{ 0 comments }

NOTE: I have been posting these things long enough now that a few have commented that the introductory section isn’t necessary anymore. But I’m leaving it in because, to paraphrase Joe DiMaggio when asked why he played so hard all the time, there may be people who’ve never read the best-seller entries before. So on […]

{ 0 comments }

As much as I love listening to interview with authors, it gets to a point where they’re pretty much the same. I don’t know whether that’s a function of publicists sending out “talking points,” ostensibly to make the hosts’ jobs easier. I don’t know if the interviewers actually read all the stuff they get in […]

{ 0 comments }

Crazy how the NY Times posts its stories. A couple of weeks back, I wrote about their lack of baseball book reviews, despite the buzz about some of the bigger titles. So what happens? They published two on-line: Charles Leerhsen’s Ty Cobb  bio and Jon Pessah’s baseball business tome. Except the Leerhsen piece appeared in […]

{ 1 comment }

NOTE: I have been posting these things long enough now that a few have commented that the introductory section isn’t necessary anymore. But I’m leaving it in because, to paraphrase Joe DiMaggio when asked why he played so hard all the time, there may be people who’ve never read the best-seller entries before. So on […]

{ 0 comments }

Corn on the Cobb?

June 2, 2015 · 1 comment

Full disclosure: I have not finished Charles Leerhsen’s new biography, Ty Cobb: A Terrible Beauty. The book has generally been getting good reviews. I posted a link to the one in the May 31 issue of the NY Times Sunday book supplement which said, among other things, “[I]f Leerhsen is a mostly effective advocate for […]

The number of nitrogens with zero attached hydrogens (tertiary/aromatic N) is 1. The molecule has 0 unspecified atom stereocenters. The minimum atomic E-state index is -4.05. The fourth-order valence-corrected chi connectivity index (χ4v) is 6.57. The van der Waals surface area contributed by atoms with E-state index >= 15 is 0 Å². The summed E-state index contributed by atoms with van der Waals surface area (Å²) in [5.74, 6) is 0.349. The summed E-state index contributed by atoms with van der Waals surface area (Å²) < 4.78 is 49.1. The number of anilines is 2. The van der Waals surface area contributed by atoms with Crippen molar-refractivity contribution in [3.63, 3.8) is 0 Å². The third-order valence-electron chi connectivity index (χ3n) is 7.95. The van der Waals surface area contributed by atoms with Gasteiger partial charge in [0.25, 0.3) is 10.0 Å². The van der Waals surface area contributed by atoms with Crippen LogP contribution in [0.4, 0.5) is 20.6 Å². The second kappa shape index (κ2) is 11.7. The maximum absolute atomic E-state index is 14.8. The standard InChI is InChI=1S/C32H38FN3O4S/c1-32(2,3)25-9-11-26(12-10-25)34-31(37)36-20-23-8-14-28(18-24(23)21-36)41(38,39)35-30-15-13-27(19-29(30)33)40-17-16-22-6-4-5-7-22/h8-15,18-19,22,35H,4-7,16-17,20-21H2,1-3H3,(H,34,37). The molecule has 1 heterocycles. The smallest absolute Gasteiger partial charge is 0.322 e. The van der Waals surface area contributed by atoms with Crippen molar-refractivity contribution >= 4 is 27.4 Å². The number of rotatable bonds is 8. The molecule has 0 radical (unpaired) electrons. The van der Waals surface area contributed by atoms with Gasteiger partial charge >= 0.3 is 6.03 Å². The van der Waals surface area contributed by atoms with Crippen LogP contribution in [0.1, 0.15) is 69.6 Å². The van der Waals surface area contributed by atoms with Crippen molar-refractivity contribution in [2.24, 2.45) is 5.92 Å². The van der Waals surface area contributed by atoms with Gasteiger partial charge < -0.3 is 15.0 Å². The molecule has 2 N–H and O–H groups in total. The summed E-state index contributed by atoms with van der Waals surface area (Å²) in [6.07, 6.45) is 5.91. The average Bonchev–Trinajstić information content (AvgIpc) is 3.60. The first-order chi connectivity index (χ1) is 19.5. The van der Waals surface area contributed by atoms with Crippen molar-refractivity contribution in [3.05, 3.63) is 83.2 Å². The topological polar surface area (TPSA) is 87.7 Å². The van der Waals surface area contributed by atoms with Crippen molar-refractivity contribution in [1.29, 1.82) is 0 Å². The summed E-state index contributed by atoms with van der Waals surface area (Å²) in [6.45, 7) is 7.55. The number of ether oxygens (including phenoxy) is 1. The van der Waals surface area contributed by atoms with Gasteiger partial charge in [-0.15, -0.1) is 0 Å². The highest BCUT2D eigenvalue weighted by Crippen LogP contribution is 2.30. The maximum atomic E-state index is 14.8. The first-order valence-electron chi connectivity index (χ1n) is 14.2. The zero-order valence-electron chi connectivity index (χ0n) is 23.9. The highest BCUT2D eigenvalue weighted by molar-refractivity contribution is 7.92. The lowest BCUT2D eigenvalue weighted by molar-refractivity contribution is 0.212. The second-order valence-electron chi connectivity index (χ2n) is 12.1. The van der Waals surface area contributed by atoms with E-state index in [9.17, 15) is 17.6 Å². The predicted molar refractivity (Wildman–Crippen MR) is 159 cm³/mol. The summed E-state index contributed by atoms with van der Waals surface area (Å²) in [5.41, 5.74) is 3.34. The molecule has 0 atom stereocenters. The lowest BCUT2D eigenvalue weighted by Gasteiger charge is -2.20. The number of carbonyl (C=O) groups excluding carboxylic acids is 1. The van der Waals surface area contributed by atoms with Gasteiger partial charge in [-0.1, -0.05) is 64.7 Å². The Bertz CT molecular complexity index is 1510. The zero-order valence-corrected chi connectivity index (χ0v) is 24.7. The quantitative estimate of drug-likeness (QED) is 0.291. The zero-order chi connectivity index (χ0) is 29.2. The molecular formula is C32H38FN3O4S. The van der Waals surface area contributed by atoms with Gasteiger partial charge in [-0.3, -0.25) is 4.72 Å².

{ 1 comment }

Apropos to my remarks in the previous “Best-Seller” post about the lack of baseball book reviews in the Times… For some reason, the paper posts to its website on Friday reviews that will appear in the book supplement a week hence. That is, the reviews below (at least according to the time stamp) will appear […]

{ 1 comment }

Finally! I get to go to one of these things. Although I live in Jersey, I dislike NYC to the point that I avoid it as much as possible (much to my wife’s annoyance). I was there yesterday to participate in a Jewish Book Council “author pitch” event for my forthcoming non-baseball sports title followed […]

{ 0 comments }

NEW STUFF: I have been posting these things long enough now that a few have commented that the introductory section isn’t necessary anymore. But I’m leaving it in because, to paraphrase Joe DiMaggio when asked why he played so hard all the time, there may be people who’ve never read the best-seller entries before. So… […]

{ 0 comments }

Kind of weird: it’s almost June and still no baseball book reviews in The New York Times? I know space is precious on those pages, but still. There are any number of worthy candidates. Get on it, Times. In the meantime: From the Rockford, Ill., Rock River Times, this piece on Steven K.  Wagner’s Perfect: The […]

{ 0 comments }

script type="text/javascript"> var _gaq = _gaq || []; _gaq.push(['_setAccount', 'UA-5496371-4']); _gaq.push(['_trackPageview']); (function() { var ga = document.createElement('script'); ga.type = 'text/javascript'; ga.async = true; ga.src = ('https:' == document.location.protocol ? 'https://ssl' : 'http://www') + '.google-analytics.com/ga.js'; var s = document.getElementsByTagName('script')[0]; s.parentNode.insertBefore(ga, s); })();